DES MOINES – A retooled version of a property tax bill melding elements of earlier proposals from Republicans and Gov. Terry Branstad in an effort to move closer to a Senate Democratic plan likely will be debated by the House next week.
On a party line vote Feb. 8, the House Ways and Means Committee approved House Study Bill 519. Under the plan, commercial property would be taxed at 60 percent of its assessed valuation rather than the current 100 percent. That reduction would be phased in over eight years. Also, it includes a an accelerated small business property tax relief plan to get businesses with an assessed valuation of $400,000 or less to the 60 percent threshold in five years.
It will provide $100 million in backfill to local government for the loss of revenue the first year and increase that over five years to $210 million.
Under HSB 519, the state would pick up 100 percent of the school foundation levy, which Ways and Means Chairman Tom Sands, R-Wapello, said, is dollar-for-dollar property tax relief on all classes of property – agricultural, residential, commercial and industrial.
The also would limit the growth of local government and slow the projected increase in the taxable value of residential and agricultural properties, he said.
House Democrats said they have been ignored in the multi-year negotiations between their Senate colleagues and the governor’s office.
A person could have fallen asleep for a year, woke up today and they wouldn’t notice any difference in the property tax debate,” said Rep. Nate Willems, D-Lisbon.
“The legislative process is about compromise … not just between the right hand and the far right hand, but actually between Democrats and Republicans,” he said. “This bill signifies that House Republicans are not serious about reaching a compromise this year … about actually delivering commercial property tax relief.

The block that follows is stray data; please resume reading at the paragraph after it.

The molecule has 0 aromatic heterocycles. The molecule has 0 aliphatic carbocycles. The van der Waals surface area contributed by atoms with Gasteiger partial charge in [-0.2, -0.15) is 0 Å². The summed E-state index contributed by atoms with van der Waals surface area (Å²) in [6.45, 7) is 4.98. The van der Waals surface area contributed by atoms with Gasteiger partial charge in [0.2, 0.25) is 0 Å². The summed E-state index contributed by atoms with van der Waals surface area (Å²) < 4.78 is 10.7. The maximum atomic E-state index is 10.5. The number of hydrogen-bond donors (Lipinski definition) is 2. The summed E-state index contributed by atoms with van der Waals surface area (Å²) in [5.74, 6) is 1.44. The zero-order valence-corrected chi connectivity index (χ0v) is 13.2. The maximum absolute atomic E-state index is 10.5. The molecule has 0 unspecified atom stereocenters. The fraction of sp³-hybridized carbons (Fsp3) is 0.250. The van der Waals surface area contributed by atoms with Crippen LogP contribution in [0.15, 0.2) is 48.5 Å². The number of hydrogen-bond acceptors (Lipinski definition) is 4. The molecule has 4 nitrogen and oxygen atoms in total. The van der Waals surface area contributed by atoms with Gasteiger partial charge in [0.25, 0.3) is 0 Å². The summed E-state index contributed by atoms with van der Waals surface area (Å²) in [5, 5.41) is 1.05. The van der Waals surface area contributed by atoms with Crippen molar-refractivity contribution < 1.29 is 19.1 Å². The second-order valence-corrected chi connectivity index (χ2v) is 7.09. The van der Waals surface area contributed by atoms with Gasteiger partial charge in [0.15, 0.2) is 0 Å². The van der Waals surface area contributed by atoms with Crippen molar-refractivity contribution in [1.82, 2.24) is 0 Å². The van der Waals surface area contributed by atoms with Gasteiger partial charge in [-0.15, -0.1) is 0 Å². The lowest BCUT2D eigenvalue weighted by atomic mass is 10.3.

“There are many people who thought this committee was serious about actually helping Iowa business this year,” Willems said. “With all the build-up about commercial property tax relief, if we cannot turn that into a reality this year, I don’t know why Iowans would believe any of our promises.”
Sands conceded there is room for well-founded skepticism. However, he’s encouraged that “the entire body, everybody in this building, is talking about property tax relief and different ideas on how to get there,” Sands said.
He hopes the accelerated small business property tax relief will make the plan more appealing to Senate Democrats. Their plan, according to Ways and Means Chairman Joe Bolkcom, D-Iowa City, would provide four out of five commercial building owners a 40 percent-plus tax cut without shifting the tax burden on to residential property owners.